First, let’s take a look at the layoffs. The firing of 2,000 employees more than decimated the company’s payroll of 14,000. Search Engine Land reported Yahoo’s confirmation of the layoffs, and that the beleaguered search engine “expects to realize approximately $375 million of annualized savings upon completion of all employee transitions.”
Kara Swisher, who seems to have both excellent sources and very sensitive antenna for which way the wind blows, expected the layoffs to hit hardest in the product division. But no division was immune. Yahoo’s local businesses, and its marketing and research divisions, would also feel the pain more deeply than other areas. The scariest part of all this, for those still working at Yahoo, is that this round of layoffs “is just the tip of the proverbial iceberg that will hit the storied Silicon Valley Internet giant in the months to come,” according to Swisher.
To add an element of irony to the mix, Swisher noted that “Yahoo will be ‘doubling down’ in some older and new arenas, so there would also be simultaneous hiring in the months ahead.” This week, Yahoo CEO Scott Thompson revealed the company’s new structure, which may give us some idea as to where this growth may come from. The structure will take effect May 1, and features three primary divisions: Consumer, which includes Media, Connections and Commerce units; Regions, which serves Yahoo advertisers and brings in the company’s revenue; and Technology, which handles the infrastructure and platform.
While it’s not obvious from this brief description, Yahoo’s search department actually survived the purge. It falls under the Connections unit. To quote Thompson’s memo, “Connections will be led by Shashi Seth, and include consumer businesses that connect and inform our users including Search, Connections and Social properties such as Mail, Messenger, Flickr, Answers, and more.” Thompson challenges this unit to “think well beyond how users search, communicate and share online today” and to “fundamentally re-imagin[e] how we design and deliver the next generation of these foundational Yahoo experiences.”
So the search department still exists at Yahoo, but one must wonder how much longer that will last. Search is mostly outsourced to Microsoft, thanks to a deal between the two companies a few years ago. And a recently released report by comScore on US search engine rankings is rather less than encouraging.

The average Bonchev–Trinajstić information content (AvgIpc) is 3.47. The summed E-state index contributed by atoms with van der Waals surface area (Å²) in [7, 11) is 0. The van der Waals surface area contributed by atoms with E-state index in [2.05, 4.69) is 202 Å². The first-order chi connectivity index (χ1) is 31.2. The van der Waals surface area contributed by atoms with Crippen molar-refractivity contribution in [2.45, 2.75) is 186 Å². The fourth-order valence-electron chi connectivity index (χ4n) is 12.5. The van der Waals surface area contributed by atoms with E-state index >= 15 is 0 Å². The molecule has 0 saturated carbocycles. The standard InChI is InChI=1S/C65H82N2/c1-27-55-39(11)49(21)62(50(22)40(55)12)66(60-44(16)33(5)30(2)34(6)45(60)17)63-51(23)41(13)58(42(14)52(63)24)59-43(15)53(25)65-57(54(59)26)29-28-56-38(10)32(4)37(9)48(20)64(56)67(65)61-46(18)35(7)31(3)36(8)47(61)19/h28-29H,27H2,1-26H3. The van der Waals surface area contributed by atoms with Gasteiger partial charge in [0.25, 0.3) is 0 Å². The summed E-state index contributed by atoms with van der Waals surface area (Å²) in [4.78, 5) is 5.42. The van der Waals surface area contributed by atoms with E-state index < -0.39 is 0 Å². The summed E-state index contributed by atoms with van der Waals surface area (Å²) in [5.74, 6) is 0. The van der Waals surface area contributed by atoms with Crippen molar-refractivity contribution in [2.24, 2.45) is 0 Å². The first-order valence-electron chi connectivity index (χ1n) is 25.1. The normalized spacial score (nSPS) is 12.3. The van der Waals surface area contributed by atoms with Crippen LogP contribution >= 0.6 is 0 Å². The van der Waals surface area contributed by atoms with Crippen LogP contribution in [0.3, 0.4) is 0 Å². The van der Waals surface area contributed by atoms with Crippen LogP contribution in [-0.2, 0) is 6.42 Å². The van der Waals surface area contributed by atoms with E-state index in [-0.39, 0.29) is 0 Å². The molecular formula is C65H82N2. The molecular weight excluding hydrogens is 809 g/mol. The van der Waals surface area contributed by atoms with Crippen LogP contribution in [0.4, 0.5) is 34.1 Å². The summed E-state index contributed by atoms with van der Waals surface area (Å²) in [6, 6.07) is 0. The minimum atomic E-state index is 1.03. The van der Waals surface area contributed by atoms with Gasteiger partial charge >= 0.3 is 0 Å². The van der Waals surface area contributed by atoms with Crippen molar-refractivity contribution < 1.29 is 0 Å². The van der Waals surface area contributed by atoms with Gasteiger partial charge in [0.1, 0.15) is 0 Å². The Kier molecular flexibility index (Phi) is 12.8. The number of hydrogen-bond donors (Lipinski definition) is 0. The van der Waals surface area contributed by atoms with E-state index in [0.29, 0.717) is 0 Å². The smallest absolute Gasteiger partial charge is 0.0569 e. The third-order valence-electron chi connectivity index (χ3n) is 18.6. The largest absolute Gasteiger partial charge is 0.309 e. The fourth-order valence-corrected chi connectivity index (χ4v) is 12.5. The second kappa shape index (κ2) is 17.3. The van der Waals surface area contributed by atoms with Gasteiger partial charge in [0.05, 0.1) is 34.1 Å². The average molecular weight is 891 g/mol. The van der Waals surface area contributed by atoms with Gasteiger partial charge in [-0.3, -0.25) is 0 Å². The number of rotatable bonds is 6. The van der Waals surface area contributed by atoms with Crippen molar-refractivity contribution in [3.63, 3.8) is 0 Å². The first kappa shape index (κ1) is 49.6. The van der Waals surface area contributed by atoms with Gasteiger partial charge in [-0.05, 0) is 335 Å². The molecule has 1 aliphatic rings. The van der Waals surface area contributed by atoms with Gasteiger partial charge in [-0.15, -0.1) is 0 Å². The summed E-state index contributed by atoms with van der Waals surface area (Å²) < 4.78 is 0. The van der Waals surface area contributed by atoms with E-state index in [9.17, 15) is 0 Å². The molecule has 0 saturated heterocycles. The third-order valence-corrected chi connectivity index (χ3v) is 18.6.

In this report, comScore revealed its monthly analysis of search engine standings in the US search marketplace. To no one’s surprise, Google led the marketplace, followed by Microsoft in a distant second place, Yahoo third, and Ask and AOL in fourth and fifth place respectively. The part that must have really hurt at Yahoo, however, was that it was the only one of the five search engines to see a drop in search queries in March. As Barry Schwartz noted, “Google, Bing, AOL and ask all saw at least a 5% increase in search queries, whereas Yahoo saw a decline of 5% in the number of search queries.”
It’s worth noting that mobile search queries were not included in this report, but even so, the news can’t have been received with pleasure at Yahoo. Not only was Yahoo the only search engine to see a decline from February to March; it was also the only one to see a year-over-year decline, when comparing March 2011 to March 2012. About the only remotely comforting bit of news in the report was that each engine’s share of the search market really hasn’t changed that much.
Whether the changes just instituted at Yahoo will bring about a better picture in the coming months remains to be seen. Like many people, I’ve been disappointed too often by what I’ve seen happening at Yahoo in recent years to hold out much hope. Then again, I can remember a time over a decade ago when I wrote Apple off. We’ll see if Yahoo can come up with a few good surprises.